“Part of the international security problem is the UN itself”



“An update of the international order’s ‘software’ is urgently required: Do not cancel this update to avoid a system crash.” We only have limited time to avoid such a crash.

Below a letter is shown, I wrote in 2008 to the Financial Times that already pointed to the (now accelerating) problems and issues in the international system, and the System’s lack of alignment (balance).

During the intermediate period (2008 – present), more issues have developed, and have become increasingly entangled.

The article also shows how fast – within a period of less than ten years – the situation and condition of the international system have worsened.

The time to take decisive action to avoid systemic war is limited.


Part of the international security problem is the UN itself

Sir, Nigel Hall (“Time to reform the global security network”, September 11) rightly observes that fundamental reform of major international organisations is an urgent global priority. However, his analysis lacks coherence and logic. Instead of addressing the dysfunctionality of the international system, Mr Hall focuses instead on the relative effectiveness of United Nations peacekeeping versus coalition operations by Nato and the European Union. This is an interesting and relevant discussion, but it constitutes a different subject.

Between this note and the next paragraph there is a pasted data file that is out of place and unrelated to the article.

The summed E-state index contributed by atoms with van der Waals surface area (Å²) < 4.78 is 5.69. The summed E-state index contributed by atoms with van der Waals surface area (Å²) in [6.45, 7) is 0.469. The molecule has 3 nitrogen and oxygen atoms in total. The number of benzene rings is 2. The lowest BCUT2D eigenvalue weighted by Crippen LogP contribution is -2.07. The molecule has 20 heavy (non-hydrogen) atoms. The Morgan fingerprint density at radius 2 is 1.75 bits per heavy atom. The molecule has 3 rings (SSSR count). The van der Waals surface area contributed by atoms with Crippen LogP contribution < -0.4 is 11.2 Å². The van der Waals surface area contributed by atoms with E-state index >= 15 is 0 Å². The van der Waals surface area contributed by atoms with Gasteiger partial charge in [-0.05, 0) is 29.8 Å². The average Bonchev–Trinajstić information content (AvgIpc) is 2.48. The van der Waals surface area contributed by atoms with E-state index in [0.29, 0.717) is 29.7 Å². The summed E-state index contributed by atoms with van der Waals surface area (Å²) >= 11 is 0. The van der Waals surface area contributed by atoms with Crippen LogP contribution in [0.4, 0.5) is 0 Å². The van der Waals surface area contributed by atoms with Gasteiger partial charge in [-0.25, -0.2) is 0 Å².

The fundamental problem of our current international system is that its rules and institutions – and the representation of states in these institutions (eg the Security Council of the UN) – are not properly aligned with the actual power relations in this system. As a consequence, these rules and institutions progressively lack legitimacy.

Our international system has become obsolete, and will sooner or later collapse under its own contradictions. In order to avoid this, the rules and institutions of the international system require a fundamental reorganisation and realignment. But so far – in the last 500 years – we have not been able to reorganise the international system fundamentally without resorting to war.

The core problem of this inability is that the international system is an anarchic system, in which (sovereign) states are in the end responsible for their own security. The fact that we are unable to pick the best international organisation to prevent war or conduct stabilisation operations, as Mr Hall describes, is an unavoidable consequence of the present dysfunctional condition of the international system – regretfully this includes the UN itself.

Ingo Piepers,
Amsterdam, The Netherlands